TRAl: For six years, every gunshot she heard, every news of a militant’s killing or of a cordon and search operation, sent shivers down the spine of Maimoona Akhter, the mother of Burhan Muzaffar Wani. “Till it actually happened, I feared every day that Burhan had been martyred,” the 43-year-old Maimoona told Kashmir Reader. Her son’s killing was not the worst fear Maimoona had, though. What she feared most was an act of injustice or wrong-doing on the part of her militant son.
“I prayed to Allah to give my son wisdom enough to differentiate between right and wrong. I voiced my concerns to Burhan every time I got a chance to do so,” she said.
Maimoona is a delicate-looking, shy woman who rarely interacts with strangers, countless of whom have kept thronging her house every day since July 8 last year, the day Burhan was killed.
It was on the insistence of this reporter that she agreed to spare a few minutes and talk about Burhan and her other son Khalid, who was killed on April 13, 2015, by government forces when he had gone to meet his militant brother.
“I got to meet Burhan a few times in the six years that he was a militant,” she said. “Every time we met, I had only one thing to tell him. And he, too, had only one thing to say.”
Burhan took up arms in September 2010, days ahead of his Class 10 examinations. Maimoona said he had bought some new clothes for himself and had told her that he was going to exchange the clothes because they did not fit. “He was fond of dressing well. I did not suspect anything then.”
Maimoona said Burhan carried the clothes in a duffel bag, left home, and never came back.
“We thought he would get tired, because he was too young to be on the run all the time,” Maimoona said, a wistful smile on her face.
She talked about Burhan as any proud mother would talk about her son, her countenance giving no clues that her son is no more alive.
She talked as if Burhan was going to come running through the door any time.
When the family asked Burhan, in the first meeting they had with him, if he was tired and wants to come back, he surprised them with his answer. “I think I have wasted all these years of my life. I should have left earlier,” Maimoona recalls Burhan telling them.
That was the last time they asked him to come back.
The family had to be extremely cautious whenever they met Burhan. Government forces kept a watch on their home and on the movement of the family members.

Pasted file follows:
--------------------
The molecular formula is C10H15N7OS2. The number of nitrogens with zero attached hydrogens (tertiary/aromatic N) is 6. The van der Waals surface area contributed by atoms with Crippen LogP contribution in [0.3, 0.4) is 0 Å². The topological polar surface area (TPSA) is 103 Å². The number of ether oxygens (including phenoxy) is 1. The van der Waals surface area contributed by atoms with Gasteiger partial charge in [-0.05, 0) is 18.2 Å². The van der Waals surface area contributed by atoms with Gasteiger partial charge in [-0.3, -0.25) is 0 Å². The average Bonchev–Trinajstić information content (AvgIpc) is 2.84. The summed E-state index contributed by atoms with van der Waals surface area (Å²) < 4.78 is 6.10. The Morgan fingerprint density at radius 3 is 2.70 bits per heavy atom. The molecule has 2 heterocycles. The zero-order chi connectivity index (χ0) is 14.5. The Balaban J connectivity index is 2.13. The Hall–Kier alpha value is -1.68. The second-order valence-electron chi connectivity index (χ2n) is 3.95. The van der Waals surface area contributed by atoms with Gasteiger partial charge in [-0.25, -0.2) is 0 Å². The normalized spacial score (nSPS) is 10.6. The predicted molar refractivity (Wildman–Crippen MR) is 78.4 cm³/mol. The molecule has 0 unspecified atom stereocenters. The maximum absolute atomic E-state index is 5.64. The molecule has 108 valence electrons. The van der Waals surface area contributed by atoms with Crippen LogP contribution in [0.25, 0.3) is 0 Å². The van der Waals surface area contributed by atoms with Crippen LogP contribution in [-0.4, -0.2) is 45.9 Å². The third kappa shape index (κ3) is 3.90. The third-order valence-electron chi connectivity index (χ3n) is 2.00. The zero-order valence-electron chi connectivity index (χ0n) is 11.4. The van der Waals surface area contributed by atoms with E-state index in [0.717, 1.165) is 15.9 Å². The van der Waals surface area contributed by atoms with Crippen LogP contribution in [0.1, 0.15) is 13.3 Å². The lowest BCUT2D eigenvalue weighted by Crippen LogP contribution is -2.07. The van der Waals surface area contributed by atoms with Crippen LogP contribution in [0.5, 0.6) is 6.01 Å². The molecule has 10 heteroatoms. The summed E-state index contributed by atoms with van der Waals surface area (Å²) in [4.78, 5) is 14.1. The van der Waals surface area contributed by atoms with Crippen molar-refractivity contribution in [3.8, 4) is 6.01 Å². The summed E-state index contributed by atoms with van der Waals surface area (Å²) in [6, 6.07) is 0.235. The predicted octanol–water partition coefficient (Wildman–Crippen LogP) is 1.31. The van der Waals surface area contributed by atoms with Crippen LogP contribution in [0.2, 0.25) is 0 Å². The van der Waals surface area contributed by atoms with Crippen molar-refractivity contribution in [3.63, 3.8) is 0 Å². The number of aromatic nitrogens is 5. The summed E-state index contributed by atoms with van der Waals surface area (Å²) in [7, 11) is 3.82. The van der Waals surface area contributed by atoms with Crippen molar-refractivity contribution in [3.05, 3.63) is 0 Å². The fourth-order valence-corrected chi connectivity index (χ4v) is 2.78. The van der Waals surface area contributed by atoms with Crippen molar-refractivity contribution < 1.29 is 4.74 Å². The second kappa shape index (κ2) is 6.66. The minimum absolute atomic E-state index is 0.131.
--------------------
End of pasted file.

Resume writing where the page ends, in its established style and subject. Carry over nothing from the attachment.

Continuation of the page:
More than a dozen militants always stood guard when Burhan met his family. “Those meetings were always fleeting,” Maimoona said.
Whenever they met, Maimoona had the same thing to ask of her son. “You are too young, son. Always judge between right and wrong. Do not do anything that will spoil your life in the hereafter. Do not harm any innocent. Keep your grave in your mind always. We all have to die,” Maimoona said, repeating the words she told her son in every meeting they had.
She kept asking his fellow militants, all of whom were elder to Burhan, to forgive and overlook any mistakes her son may commit. She asked them to guide him like they would their younger brothers.
Burhan, after he had hugged and kissed everyone, had the same thing to say to his family. “He kept telling us to follow Deen (Islam) in letter and spirit. He used to lecture us and ask us to not miss our prayers,” Maimoona said.
It still baffles Maimoona how her young son, who lived a lavish life and was afraid even to venture into the washroom alone, treaded treacherous jungles and lived a life of such hardships. “Mama, please stay here, don’t leave,” Burhan always said to his mother every time he used the washroom.
“He left the bathroom door ajar and I had to stay outside till he had finished,” Maimoona recalls, laughing aloud.
She is still trying to figure out what made her son the man that he became. Burhan and his elder brother Khalid even shared their bedroom with their grandparents, moving to different room only less than a year before Burhan took up arms.
“The brothers one fine day decided that it’s time for them to sleep in a separate room and they moved,” Maimoona recalled.
At the mention of Khalid, this reporter asked Maimoona how difficult it was for her to have lost him so suddenly. Maimoona called it Allah’s will. “Some strive for martyrdom, some are bestowed with it,” she said.
“Burhan fought to be a martyr. Khalid was chosen by Allah for the privilege,” she said.
Maimoona said she felt her sons had laid their lives for a cause, and the biggest tribute to them would be the fulfilment of their dreams.
“A free Kashmir is what my sons dreamt of, and I hope I live to see that inevitable day. I keep praying for it for my sons, and for the countless other sons Kashmir has lost,” Maimoona said.